Thursday night, I dreamt that I’d died, only, no one would admit it. When I fell off the cliff, which is how I’d allegedly passed, I felt my neck go *pop* on the rocks beneath. But it was fine, I was fine. Then, suddenly, as happens in dreams and movies, I was in my grandma’s house. Whenever I’d say something, it was as if my family had sensed I’d spoken. Their responses felt like guesswork, good guesswork– my suspicion that I was maybe dead was only a faint one. Then I was on the motorway bearing witness to a car crash. The group of 20-something year olds, who were dressed like 2003, climbed out of the knackered car, and said it was fine, that they were fine. They’d ‘survived’ the crash, like I’d survived the fall. Then, we were all confined to some island, unable to leave. And I watched as they argued amongst themselves.
That week’s dreams were thematic. The night before that, I dreamt I was being harassed by a witch. She drove a car with a number plate that read ‘EV666’, and would enter through the flimsy backgate of my grandma’s house to make threats. I spent most of that dream hammering in wood over the smashed windows in the basement to discourage her from breaking in. On Friday, I dreamt that it had become legal to dispose of black people, and that I was being chased down my grandad’s road by people wearing purple t-shirts, welding metal bats and placards.
The theme of my subconscious was fear. I’d tried to play with the dreams at first. Thursday night’s dream had been about the hidden part of me that must feel dismissed and abandoned. Wednesday night’s was about opposition to my sacred intentions, and Friday’s was a satire. But really, their meanings were less specific.
Regardless of where you turn, a part of every dream theorem agrees that dreams feature the things we repress. It’s all about the quelling of certain emotions, but it’s also the revelations and the guidance that evades us in our conscious hours. I’ve concluded, from the sudden influx of self-awareness that has followed those three dreams, that I’m an incessantly frightened person.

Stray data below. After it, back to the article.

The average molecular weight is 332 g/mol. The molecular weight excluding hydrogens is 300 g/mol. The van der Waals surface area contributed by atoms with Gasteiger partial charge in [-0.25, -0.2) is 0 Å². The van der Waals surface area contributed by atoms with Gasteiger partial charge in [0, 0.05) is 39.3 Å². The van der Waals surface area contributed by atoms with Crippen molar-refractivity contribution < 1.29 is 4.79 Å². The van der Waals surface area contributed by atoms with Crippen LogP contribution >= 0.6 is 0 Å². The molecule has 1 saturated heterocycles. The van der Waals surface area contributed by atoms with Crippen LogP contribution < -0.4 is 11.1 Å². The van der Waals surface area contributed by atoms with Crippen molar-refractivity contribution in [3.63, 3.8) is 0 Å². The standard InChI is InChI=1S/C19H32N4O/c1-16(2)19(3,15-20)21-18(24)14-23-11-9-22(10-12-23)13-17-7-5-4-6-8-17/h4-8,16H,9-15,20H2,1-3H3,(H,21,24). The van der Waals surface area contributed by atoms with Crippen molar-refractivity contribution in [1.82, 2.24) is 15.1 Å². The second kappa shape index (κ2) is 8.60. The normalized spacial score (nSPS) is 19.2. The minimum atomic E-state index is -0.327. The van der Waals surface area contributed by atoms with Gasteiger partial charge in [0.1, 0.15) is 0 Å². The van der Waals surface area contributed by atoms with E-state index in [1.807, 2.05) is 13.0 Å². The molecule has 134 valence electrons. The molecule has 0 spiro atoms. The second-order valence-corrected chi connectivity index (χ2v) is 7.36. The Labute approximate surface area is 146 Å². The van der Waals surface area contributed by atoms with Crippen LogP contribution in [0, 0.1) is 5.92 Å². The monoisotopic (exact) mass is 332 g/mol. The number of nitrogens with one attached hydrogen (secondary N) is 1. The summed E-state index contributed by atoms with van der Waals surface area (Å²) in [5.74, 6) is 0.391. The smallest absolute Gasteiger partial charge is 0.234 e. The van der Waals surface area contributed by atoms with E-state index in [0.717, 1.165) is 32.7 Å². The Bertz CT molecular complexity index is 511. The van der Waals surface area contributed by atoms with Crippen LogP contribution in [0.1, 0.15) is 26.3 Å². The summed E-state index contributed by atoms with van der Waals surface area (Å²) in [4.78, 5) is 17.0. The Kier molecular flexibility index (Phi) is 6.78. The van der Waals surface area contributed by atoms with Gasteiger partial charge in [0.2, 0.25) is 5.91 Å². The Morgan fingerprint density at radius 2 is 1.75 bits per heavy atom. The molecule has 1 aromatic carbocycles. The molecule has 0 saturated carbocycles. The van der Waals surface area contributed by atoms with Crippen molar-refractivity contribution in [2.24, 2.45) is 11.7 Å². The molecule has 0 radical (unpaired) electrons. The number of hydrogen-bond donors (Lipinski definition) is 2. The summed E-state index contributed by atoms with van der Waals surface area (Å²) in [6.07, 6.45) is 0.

“What if,” I thought sometime yesterday, “what if I don’t actually want eggs on toast tomorrow morning? What if I would rather porridge, and I just don’t know it? Or better yet, what if I don’t actually like my hair like this, even though I thought I did? What if I can’t stick with running (I’ve taken up running), what if the determination fades next month, or tomorrow?”
I found myself observing all of this, while blinking back the anxiety like a dolly with loose eyelids. I ambush myself with questions like these for much of a day, and with them is the insatiable need to dominate every eventuality; to lay down my plans like a slab on cement, so that I can avoid the horror of being in the dark. I’ll never know how everything will pan out, but it’s an addiction to control. And what is fear, if not that?
If you’re wondering how I deal with the big ones– the anxieties that have somewhat of a meaningful relationship with reality, I cope. The eternal state of fear I’ve chosen, made up of bricks and bricks of meagre misgivings, have made me good at suffering. But really, I am not as frightened of my own small indecisions as I’d have myself believe. I’m just scared of being scared.
The fear has a life of its own, so that it’s walking around with its own body, directing and starring in unconscious thrillers. What should I do with this revelation? The sole intention of fear is immobility. It either wants you to stand still so that something will come along and eat you, or worse, it wants you to sit down in a chair, and live your life from there. And all fears can be adapted to fit one question: what will happen if I lose control, if something unwanted happens?
Whether the unwanted thing is small or meteoric, the average person accepts that they do not fully know what lies on the other side of action. They seem to also accept that the level of discomfort will be too great, and that doing nothing, making no decision, and being frightened of fear, is the better feeling. Yet, the person who knows God is above average. Should I remember that I do, I’ll then know that my only job is developing the stomach for patience. Because, whether it takes some time to show itself or not, all that is unwanted is wanted. All things are good things. Terror for a christian is a night well-lit.